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23 March 2006 Micro/nano lithography realized by chemical printing
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In this paper, we present and demonstrate a novel, versatile lithography method with high resolution that we call Chemical Lithography (ChemLith). The concept is based on the fact that most of the commonly used photoresists change their solubility upon an acid-catalyzed chemical reaction. In photolithography, Photo Acid Generator (PAG) is mixed in the resist formula, and the acid is generated by photon-initiated reactions. Using photons sets the fundamental limitation of the feature size for photolithography. We therefore propose to physically introduce the catalyzing acid (proton source) to the desired position on the resist surface, using a template in a manner similar to nano-imprint lithography. As a result, this method eliminates the wavelength limitation as well as the thermal, mechanical and material problems commonly associated with nano-imprint lithography.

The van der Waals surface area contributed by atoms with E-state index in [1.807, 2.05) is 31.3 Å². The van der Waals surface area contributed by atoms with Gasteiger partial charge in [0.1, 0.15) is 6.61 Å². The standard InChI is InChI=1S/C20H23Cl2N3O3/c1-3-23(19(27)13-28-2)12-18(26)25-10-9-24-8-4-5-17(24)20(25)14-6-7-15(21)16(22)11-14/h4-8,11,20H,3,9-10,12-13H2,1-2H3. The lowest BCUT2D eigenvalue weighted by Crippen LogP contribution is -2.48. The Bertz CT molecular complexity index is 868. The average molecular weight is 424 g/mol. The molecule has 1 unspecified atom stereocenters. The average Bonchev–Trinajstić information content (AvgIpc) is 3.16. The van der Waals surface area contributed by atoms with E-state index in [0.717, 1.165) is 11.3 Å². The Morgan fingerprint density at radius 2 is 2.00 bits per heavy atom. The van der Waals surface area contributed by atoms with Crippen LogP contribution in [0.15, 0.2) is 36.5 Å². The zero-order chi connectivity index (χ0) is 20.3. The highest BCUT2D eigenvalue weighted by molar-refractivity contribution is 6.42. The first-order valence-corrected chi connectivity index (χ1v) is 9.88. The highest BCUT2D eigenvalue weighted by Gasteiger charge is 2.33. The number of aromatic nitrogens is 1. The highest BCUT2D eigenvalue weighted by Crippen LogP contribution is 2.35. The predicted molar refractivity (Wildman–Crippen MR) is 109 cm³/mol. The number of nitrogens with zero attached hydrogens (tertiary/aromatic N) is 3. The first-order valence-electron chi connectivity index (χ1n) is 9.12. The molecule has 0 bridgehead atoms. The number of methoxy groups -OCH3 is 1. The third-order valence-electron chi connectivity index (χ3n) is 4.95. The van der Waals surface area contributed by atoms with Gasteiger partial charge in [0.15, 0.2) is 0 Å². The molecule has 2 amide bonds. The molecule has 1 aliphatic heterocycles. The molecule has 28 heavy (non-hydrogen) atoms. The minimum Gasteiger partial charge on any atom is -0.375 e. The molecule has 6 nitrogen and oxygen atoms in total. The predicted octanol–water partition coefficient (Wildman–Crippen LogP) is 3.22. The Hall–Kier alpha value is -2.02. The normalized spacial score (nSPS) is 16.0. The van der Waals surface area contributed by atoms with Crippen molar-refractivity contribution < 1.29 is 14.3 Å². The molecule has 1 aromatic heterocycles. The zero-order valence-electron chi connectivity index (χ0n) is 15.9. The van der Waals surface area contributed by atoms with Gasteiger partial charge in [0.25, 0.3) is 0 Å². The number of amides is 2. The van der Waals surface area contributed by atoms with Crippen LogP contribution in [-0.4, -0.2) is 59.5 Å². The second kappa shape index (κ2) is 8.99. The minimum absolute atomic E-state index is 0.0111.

© (2006) COPYRIGHT Society of Photo-Optical Instrumentation Engineers (SPIE). Downloading of the abstract is permitted for personal use only.
Peng Yao, Garrett J. Schneider, Janusz Murakowski, Maciej Murakowski, and Dennis W. Prather "Micro/nano lithography realized by chemical printing", Proc. SPIE 6151, Emerging Lithographic Technologies X, 61511N (23 March 2006);

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